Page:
Development of the narrative

The narrative of Great Expectations develops in a number of ways:

  • there is a detailed and lengthy narration of particular scenes, such as the Christmas dinner (Ch. 4; Vol. 1, Ch. 4), Pip's first visit to Satis House (Ch. 8; Vol. 1, Ch. 8) or the arrival of Magwitch at Pip's lodgings (Ch. 39; Vol. 2, Ch. 20)
  • this is balanced by the rapid narration of longer periods of time, such as the four years between Pip's apprenticeship and the announcement of his expectations (see Ch. 18; Vol. 1, Ch. 18) or the two years from his early days in London to the reappearance of Magwitch (Ch. 38; Vol. 2, Ch. 19)
  • these different means of narrative development vary the pace of the story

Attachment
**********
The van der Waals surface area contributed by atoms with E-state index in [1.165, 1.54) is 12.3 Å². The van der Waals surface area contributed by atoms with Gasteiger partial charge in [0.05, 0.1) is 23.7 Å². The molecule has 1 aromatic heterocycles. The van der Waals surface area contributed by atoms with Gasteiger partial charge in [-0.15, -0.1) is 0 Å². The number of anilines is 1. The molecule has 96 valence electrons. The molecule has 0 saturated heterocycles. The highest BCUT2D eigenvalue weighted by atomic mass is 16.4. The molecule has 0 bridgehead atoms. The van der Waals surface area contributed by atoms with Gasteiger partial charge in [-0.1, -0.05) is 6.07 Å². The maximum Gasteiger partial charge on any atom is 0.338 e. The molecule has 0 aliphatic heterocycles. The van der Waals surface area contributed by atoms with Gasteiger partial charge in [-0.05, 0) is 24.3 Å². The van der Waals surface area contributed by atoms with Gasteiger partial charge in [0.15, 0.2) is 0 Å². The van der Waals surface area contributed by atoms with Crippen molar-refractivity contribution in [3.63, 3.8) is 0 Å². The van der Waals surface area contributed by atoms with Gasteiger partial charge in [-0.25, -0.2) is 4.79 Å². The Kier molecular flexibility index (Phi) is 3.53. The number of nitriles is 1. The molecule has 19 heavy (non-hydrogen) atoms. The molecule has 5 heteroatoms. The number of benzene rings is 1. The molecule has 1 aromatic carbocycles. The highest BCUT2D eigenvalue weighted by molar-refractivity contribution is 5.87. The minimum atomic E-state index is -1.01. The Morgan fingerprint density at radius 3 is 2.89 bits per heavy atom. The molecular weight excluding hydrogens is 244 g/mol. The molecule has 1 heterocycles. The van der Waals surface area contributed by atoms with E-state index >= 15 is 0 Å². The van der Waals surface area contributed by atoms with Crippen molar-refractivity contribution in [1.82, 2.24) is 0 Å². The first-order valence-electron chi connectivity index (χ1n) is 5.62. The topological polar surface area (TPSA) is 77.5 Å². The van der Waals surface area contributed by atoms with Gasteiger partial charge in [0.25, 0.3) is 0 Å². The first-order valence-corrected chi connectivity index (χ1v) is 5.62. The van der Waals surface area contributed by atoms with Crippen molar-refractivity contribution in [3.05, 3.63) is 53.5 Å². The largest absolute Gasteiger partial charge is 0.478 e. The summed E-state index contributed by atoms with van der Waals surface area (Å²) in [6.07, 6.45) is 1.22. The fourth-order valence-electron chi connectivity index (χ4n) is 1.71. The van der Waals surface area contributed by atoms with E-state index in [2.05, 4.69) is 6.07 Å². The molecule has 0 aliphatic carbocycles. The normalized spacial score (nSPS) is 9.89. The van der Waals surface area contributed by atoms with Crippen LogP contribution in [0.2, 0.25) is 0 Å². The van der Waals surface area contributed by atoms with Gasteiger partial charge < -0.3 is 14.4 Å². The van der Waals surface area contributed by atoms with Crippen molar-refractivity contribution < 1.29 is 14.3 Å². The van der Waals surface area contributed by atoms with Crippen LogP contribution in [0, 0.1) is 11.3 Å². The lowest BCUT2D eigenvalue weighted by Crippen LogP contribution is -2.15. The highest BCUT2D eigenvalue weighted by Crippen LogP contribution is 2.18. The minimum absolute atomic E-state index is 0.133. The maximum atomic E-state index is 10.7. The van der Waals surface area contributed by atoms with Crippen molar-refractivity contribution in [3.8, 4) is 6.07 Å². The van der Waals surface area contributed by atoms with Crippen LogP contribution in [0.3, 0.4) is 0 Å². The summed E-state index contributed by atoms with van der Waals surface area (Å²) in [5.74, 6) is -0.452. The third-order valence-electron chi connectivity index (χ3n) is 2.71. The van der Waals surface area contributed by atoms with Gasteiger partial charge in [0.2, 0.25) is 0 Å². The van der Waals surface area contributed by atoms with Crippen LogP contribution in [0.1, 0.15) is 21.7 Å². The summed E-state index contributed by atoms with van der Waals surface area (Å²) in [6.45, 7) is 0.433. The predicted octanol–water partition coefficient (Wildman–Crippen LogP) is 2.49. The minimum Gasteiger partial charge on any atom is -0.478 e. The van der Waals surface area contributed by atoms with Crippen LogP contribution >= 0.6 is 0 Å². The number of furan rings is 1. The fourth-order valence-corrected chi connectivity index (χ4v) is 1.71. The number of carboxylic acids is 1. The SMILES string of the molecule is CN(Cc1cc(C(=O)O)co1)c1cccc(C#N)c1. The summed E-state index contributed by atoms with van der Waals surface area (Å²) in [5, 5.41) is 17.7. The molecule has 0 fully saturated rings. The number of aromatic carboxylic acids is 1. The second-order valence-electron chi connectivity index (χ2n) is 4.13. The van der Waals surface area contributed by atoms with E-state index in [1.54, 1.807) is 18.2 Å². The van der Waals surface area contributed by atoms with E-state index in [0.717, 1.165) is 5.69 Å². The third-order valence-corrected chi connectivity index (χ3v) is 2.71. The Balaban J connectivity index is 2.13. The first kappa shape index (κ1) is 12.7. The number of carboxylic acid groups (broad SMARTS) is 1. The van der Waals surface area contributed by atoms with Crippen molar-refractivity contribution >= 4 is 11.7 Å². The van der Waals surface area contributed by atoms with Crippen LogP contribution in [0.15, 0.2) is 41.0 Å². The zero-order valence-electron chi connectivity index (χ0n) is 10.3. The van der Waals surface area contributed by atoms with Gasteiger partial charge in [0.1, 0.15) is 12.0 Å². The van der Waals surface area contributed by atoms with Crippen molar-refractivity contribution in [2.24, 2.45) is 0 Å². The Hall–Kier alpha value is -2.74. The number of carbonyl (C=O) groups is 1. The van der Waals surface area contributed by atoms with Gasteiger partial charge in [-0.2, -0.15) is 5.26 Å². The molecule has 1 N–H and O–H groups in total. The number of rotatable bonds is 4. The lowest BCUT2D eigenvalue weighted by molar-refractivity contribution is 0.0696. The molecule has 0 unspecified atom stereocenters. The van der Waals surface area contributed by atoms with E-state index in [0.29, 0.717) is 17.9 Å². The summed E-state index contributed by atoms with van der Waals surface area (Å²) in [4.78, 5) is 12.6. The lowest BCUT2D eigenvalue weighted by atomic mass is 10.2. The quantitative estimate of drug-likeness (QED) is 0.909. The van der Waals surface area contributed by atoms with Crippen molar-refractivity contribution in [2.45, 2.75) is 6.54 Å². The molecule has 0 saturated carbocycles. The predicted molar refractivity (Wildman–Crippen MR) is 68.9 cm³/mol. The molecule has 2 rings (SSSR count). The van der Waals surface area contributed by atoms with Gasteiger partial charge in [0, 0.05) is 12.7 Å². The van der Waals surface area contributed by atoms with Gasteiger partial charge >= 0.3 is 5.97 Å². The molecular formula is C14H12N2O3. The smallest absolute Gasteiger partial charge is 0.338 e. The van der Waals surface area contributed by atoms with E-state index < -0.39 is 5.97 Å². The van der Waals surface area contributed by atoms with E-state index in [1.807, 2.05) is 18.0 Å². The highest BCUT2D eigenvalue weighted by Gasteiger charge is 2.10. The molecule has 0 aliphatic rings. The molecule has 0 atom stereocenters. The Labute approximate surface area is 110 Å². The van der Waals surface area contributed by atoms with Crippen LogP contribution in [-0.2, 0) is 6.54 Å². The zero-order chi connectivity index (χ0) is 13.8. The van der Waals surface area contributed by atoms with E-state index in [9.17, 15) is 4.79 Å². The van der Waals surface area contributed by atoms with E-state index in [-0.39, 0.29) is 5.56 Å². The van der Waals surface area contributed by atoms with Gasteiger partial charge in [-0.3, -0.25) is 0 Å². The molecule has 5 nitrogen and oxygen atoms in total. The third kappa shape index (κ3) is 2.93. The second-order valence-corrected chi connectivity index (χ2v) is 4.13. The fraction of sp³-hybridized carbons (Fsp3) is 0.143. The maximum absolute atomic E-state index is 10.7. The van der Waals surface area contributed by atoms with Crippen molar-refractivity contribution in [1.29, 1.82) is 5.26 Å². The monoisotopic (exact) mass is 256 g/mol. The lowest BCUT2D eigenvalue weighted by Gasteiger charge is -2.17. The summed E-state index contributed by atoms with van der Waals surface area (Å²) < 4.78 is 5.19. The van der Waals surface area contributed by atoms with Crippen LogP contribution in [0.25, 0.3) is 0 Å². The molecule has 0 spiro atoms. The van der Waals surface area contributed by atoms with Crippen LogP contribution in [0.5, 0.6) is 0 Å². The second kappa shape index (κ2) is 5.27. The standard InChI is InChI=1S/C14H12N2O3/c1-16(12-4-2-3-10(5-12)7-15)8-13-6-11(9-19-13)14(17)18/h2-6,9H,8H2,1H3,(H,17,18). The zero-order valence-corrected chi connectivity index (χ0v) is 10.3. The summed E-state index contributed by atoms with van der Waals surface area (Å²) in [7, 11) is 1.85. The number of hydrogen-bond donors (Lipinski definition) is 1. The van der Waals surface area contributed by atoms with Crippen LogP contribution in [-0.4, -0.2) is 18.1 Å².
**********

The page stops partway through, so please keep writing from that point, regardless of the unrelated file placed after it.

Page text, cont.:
• they also add to its sense of reality, in that most lives move at an even pace punctuated by episodes of more excitement and significance
  • Pip has a sense of the shape of his own life and sometimes announces the approach of important incidents (again, see Ch. 38; Vol. 2, Ch. 19, where Magwitch's arrival is clearly signaled)
  • The occasional rapid movement from one time to another enables Dickens to emphasise the stages in Pip's development (see A learning novel).
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